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Herbaceous Perennial

Helleborus × hybridus 'Phoebe' (Glamour Series) (d)

A bushy, clump-forming, evergreen to semi-evergreen perennial with leathery, toothed, glossy dark green foliage and double white flowers, flushed and spotted with pink, flowering from February through to May

Size
Ultimate height
0.1–0.5 metres
Time to ultimate height
2–5 years
Ultimate spread
0.1–0.5 metres
Growing conditions
Chalk
Clay
Loam
Moisture
Moist but well–drained
pH
Alkaline, Neutral
Colour & scent
StemFlowerFoliageFruit
Spring White Pink Green
Summer Green
Autumn Green
Winter White Pink Green
Position
  • Full sun
  • Partial shade
Aspect

East–facing or North–facing or South–facing or West–facing

Exposure
Sheltered
Hardiness
H7
Botanical details
Family
Ranunculaceae
Native to the UK
No
Foliage
Evergreen or Semi evergreen
Habit
Bushy, Clump forming
Potentially harmful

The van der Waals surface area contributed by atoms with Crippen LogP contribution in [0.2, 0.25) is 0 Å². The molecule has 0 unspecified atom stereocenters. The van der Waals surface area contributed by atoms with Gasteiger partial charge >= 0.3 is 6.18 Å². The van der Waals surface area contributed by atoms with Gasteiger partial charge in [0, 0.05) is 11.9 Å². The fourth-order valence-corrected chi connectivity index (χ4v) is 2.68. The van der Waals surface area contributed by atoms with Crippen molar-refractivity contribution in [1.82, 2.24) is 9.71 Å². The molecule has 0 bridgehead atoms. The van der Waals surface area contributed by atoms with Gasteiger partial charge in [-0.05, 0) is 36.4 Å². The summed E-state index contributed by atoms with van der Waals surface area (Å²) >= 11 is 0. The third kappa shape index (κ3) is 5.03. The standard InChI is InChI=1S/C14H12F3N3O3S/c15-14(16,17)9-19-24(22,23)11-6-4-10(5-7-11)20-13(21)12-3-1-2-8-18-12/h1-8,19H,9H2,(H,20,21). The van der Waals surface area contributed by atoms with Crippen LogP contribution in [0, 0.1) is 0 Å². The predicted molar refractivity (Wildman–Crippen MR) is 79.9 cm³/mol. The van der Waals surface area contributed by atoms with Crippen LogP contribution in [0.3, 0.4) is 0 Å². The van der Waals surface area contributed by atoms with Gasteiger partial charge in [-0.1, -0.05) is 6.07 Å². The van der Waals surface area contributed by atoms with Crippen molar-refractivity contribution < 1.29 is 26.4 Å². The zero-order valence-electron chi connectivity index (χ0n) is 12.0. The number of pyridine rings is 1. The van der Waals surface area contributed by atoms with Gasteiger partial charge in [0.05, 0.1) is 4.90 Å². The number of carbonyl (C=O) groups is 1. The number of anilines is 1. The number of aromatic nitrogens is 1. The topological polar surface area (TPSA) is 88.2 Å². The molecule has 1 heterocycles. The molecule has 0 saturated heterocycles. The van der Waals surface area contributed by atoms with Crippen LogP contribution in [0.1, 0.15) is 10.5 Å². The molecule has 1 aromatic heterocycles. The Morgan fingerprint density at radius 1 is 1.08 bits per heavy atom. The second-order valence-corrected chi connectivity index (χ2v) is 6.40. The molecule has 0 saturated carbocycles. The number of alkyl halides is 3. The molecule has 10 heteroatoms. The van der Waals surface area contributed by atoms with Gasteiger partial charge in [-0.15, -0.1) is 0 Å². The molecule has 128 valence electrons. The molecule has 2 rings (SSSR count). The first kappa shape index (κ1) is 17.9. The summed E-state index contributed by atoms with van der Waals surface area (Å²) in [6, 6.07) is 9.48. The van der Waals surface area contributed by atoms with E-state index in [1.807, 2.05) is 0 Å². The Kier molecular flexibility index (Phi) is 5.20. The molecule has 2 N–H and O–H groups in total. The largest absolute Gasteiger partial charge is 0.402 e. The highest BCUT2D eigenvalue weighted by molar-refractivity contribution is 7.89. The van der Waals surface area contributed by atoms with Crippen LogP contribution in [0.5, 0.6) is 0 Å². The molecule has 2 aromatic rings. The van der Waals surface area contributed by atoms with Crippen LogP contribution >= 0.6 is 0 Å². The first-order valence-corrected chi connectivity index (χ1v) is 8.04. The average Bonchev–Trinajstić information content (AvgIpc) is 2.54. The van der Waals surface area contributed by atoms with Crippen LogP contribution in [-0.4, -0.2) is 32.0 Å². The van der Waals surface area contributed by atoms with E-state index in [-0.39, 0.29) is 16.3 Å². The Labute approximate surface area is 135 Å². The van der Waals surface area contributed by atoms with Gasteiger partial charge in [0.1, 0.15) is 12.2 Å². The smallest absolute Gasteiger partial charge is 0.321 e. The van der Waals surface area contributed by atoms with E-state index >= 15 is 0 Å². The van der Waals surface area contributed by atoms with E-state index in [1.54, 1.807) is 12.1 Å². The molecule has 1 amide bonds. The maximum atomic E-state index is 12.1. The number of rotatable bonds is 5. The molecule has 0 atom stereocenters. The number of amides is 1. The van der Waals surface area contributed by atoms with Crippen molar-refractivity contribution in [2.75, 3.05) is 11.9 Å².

Harmful if eaten, skin irritant. Wear gloves and other protective equipment when handling
Genus

Helleborus can be rhizomatous, herbaceous or semi-evergreen perennials forming a clump of pedate basal leaves, or evergreen with erect, leafy stems. Large, bowl-shaped flowers are borne in loose clusters in late winter or spring

Name status

Accepted

How to grow

Cultivation

Thrives in neutral to alkaline soils that are moist, fertile and humus-rich. Partial shade is ideal but can tolerate full sun. Provide shelter from strong, cold winds. Mulch annually in autumn. See hellebore cultivation for more details

Propagation

Propagate by division of large clumps in early spring, watering well until they are established

Suggested planting locations and garden types
  • City and courtyard gardens
  • Coastal
  • Cottage and informal garden
  • Rock garden
  • Cut flowers
  • Flower borders and beds
  • Underplanting of roses and shrubs
Pruning

Remove old leaves to help prevent hellebore leaf spot, and deadhead to encourage more flowers

Pests

May be susceptible to hellebore aphid, hellebore leaf miner and snails

Diseases

May be susceptible to hellebore black death, hellebore leaf spot, downy mildews, grey moulds (botrytis), smuts, and virus diseases

Get involved

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